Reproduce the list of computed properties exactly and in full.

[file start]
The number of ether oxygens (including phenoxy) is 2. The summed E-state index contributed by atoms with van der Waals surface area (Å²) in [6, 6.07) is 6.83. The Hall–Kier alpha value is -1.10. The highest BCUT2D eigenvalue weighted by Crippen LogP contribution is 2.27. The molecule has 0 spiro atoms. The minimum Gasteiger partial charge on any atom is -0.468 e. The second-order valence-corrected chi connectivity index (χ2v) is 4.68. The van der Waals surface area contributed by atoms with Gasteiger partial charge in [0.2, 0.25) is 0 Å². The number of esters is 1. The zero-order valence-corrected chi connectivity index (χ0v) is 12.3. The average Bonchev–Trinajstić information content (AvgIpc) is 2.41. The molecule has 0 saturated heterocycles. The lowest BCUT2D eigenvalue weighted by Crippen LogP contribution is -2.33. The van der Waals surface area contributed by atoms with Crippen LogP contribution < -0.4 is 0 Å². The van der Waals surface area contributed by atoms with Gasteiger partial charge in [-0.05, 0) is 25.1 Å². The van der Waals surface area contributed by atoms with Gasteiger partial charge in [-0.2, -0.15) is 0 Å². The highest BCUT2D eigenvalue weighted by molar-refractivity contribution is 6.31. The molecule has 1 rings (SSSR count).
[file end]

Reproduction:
The number of ether oxygens (including phenoxy) is 2. The summed E-state index contributed by atoms with van der Waals surface area (Å²) in [6, 6.07) is 6.83. The Hall–Kier alpha value is -1.10. The highest BCUT2D eigenvalue weighted by Crippen LogP contribution is 2.27. The molecule has 0 spiro atoms. The minimum Gasteiger partial charge on any atom is -0.468 e. The second-order valence-corrected chi connectivity index (χ2v) is 4.68. The van der Waals surface area contributed by atoms with Gasteiger partial charge in [0.2, 0.25) is 0 Å². The number of esters is 1. The zero-order valence-corrected chi connectivity index (χ0v) is 12.3. The average Bonchev–Trinajstić information content (AvgIpc) is 2.41. The molecule has 0 saturated heterocycles. The lowest BCUT2D eigenvalue weighted by Crippen LogP contribution is -2.33. The van der Waals surface area contributed by atoms with Crippen LogP contribution < -0.4 is 0 Å². The van der Waals surface area contributed by atoms with Gasteiger partial charge in [-0.05, 0) is 25.1 Å². The van der Waals surface area contributed by atoms with Gasteiger partial charge in [-0.2, -0.15) is 0 Å². The highest BCUT2D eigenvalue weighted by molar-refractivity contribution is 6.31. The molecule has 1 rings (SSSR count).